Ajahn Chah (1919–1992) was admired for the way he demystified the Buddhist teachings, presenting them in a remarkably simple and down-to-earth style for people of any background. He was a major influence and spiritual mentor for a generation of American Buddhist teach...
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Chah offers a thorough exploration of Theravadan Buddhism in a gentle, sometimes humorous, style that makes the reader feel as though he or she is being entertained by a story. He emphasizes the path to freedom from emotional and psychological suffering and provides ins...
A madman and an enlightened person both smile, but the arahant knows why while the madman doesn’t.
All religions are like different cars all moving in the same direction. People who don’t see it have no light in their hearts.
Desires can puff us up into thinking we are something which we’re not. We must be very circumspect.
Detach, let go. Whenever there is any feeling of clinging, we detach from it because we know that feeling is just as it is.
Dhamma is in your mind, not in the forest. You don’t have to go and look anywhere else.
Do everything with a mind that lets go. Do not expect praise or reward.
If it isn’t good, let it die. If it doesn’t die, make it good.
If we let go, form is merely form, sound is sound, door is door, taste is taste, touch is touch, the heart is merely the heart.
If you have time to breathe, you have time to meditate.
If you want peace, then let it be the peace of wisdom. That’s enough!
Just know what is happening in your mind: not happy or sad about it, not attached. If you suffer, see it, know it and be empty.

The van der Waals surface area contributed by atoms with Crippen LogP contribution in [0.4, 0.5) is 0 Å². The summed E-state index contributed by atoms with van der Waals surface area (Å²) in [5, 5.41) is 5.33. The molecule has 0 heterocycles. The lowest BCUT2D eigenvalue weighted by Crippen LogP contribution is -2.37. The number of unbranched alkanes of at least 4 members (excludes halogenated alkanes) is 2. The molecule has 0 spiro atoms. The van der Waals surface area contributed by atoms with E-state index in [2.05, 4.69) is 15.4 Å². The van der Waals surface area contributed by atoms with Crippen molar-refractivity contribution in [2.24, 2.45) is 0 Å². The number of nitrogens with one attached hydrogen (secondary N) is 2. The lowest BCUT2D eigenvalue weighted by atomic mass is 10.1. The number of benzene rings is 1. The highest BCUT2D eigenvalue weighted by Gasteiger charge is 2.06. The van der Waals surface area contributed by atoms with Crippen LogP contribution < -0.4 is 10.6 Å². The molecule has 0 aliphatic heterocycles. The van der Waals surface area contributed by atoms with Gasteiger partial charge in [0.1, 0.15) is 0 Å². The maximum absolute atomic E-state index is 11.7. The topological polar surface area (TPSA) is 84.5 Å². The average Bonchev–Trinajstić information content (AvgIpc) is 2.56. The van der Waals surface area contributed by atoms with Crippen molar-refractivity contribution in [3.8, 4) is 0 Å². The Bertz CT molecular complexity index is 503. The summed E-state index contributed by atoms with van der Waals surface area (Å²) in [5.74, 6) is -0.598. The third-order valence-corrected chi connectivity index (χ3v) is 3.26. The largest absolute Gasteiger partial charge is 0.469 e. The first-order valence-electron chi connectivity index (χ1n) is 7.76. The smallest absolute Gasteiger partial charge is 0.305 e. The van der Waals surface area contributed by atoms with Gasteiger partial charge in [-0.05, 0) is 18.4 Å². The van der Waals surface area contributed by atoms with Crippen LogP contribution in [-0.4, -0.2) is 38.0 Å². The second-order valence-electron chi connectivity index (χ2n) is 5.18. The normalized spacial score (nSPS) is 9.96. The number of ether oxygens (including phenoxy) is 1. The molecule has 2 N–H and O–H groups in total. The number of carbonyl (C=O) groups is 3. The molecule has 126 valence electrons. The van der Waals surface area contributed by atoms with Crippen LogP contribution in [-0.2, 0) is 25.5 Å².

Just know yourself, this is your witness. Don’t make decisions on the strength of your desires.
Know and watch your heart. It’s pure but emotions come to colour it.
Let go. Whenever there is any feeling of clinging, we detach from it because we know that very feeling is just as it is.
Let your mind be like a tightly woven net to catch emotions and feelings that come, and investigate them before you react.
Letting go a little brings a little peace. Letting go a lot brings a lot of peace. Letting go completely brings complete peace.
Only one book is worth reading, the heart.
People want to go to nibbana but when you tell them there is nothing there, they begin to have second thoughts.
Practice is like raising a duck. If it grows fast or slow, it’s the duck’s business not yours. Let go & just do your own work.
Proper effort is not the effort to make something particular happen. It is the effort to be aware and awake each moment.
Read yourself, not books. Truth isn’t outside, that’s only memory, not wisdom.
Remember you don’t meditate to get anything, but to get rid of things. We do it, not with desire, but with letting go.
The Buddha didn’t praise those who merely believe others, he praised the person who knows within himself.
The Buddha was a very wise person, he’d learned how to stop thinking.
The heart is just the heart; thoughts and feelings are just thoughts and feelings. Let things be just as they are!
This is the way it is.
Try to be mindful, and let things take their natural course. Then your mind will become still, like a clear forest pool.
We don’t meditate to see heaven. We meditate to end suffering.
What is Dhamma? Nothing isn’t.
When the heart truly understands, it lets go of everything.